By: Maret Montanari
I used to take the seat at the back of all my meetings — I never felt comfortable in another location, even if I was the first to arrive. While it seems like a small action, it can be a significant one. You see, the physical gap I put between myself and those leading the meeting directly correlated to the gap in confidence between not only my male coworkers and me, but my female ones as well.
Channeling confidence runs deeper than what seat I choose to occupy, but it sparked a domino effect of not viewing myself as a worthy enough professional and caused me to lose sight of the power of advocating for myself. I disregarded my successful track record, which manifested a perception causing me to question nearly every task I performed and every idea I wanted to voice in the workplace. An inner monologue of, “Am I doing this right?” or “No, that’s probably not a good idea.” ran circles through my head day in and day out.
When a female mentor gifted me “Lean in for Graduates” by Facebook COO Sheryl Sandberg a year and a half ago, the realization dawned on me — I can’t expect my coworkers to recognize me as capable or even vouch for my abilities if I am the first to deem myself inferior. Ironically, it was a humbling experience, putting into perspective how I had developed many of the bad habits Sandberg’s book shared.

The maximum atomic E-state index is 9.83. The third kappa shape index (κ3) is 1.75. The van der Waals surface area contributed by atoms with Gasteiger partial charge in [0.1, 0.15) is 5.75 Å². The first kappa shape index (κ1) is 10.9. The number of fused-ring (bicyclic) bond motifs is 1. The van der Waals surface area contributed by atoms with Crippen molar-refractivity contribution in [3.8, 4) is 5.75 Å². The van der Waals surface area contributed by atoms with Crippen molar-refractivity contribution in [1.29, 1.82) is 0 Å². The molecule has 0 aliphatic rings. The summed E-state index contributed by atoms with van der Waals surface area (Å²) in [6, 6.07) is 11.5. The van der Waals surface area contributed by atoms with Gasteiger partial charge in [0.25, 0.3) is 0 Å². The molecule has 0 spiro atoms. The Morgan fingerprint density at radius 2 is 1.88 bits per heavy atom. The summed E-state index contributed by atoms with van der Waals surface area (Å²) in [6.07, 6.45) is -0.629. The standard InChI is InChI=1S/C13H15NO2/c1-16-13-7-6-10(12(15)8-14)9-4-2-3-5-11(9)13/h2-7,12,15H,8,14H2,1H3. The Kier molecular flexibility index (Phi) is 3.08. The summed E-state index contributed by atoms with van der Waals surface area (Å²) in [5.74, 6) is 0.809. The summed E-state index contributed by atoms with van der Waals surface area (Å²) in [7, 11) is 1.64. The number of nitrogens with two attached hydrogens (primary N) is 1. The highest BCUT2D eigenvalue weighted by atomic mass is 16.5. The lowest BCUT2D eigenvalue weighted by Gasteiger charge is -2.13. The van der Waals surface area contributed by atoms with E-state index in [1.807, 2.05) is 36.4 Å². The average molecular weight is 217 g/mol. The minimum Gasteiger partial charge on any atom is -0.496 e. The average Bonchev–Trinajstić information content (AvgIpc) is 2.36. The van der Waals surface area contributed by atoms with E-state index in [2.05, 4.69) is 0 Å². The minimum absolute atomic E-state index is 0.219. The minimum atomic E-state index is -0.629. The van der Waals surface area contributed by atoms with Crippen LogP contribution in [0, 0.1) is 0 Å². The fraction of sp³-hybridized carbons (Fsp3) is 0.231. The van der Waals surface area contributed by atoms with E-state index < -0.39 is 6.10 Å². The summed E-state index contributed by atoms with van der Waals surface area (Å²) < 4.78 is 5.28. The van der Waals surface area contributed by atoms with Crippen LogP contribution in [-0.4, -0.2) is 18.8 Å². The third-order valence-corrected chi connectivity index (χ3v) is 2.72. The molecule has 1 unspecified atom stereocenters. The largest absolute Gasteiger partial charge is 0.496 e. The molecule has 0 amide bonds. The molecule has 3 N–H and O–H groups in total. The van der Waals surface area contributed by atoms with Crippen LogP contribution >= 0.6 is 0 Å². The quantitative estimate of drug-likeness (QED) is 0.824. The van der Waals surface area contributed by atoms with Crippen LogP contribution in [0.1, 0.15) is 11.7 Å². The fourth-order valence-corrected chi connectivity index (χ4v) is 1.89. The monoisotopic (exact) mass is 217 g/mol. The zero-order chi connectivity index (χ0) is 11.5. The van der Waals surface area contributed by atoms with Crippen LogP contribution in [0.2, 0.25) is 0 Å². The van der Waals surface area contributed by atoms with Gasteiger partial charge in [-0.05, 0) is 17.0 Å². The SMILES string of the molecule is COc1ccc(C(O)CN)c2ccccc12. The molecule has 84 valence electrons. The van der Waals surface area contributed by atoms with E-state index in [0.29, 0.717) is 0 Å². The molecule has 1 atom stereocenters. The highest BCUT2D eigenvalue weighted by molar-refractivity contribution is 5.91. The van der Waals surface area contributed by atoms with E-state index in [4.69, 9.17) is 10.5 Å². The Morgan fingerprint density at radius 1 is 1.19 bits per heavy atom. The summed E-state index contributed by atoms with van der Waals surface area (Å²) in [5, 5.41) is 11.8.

In most instances, it takes mindfulness to alter how we view ourselves in the workplace environment. Sandberg spoke to how our life course should be determined by reaching for what’s challenging and hard, including jobs we may not currently qualify for but have the ability to become qualified for through hard work.
Now, rather than relegating myself to the back seat at a meeting, I move up if it’s appropriate. Rather than saying “sorry” when I don’t immediately respond to a work-related question or ask due to being focused on another project, I say “thank you for your patience.” Rather than waiting to volunteer for a project in case one of my more senior coworkers wanted it, I immediately raise my hand for consideration. Rather than shying away from praise from my coworkers or clients by diverting the attention to another topic, I take a moment to share my appreciation for their words. Rather than hesitating to share my leadership desires as a young professional, I voice it to decision makers when given the appropriate opportunity.
These are all small, simple actions, but they empower me to build and command my own confidence in the workplace, and ultimately, they allow me to advocate for myself. This kind of confidence isn’t born overnight, but you can start building the foundation today.
It’s no secret women, especially in the public relations industry, had to fight for a seat at the table, and if you want to ensure we remain there, before you choose your seat, remember it takes an empowered woman to empower women.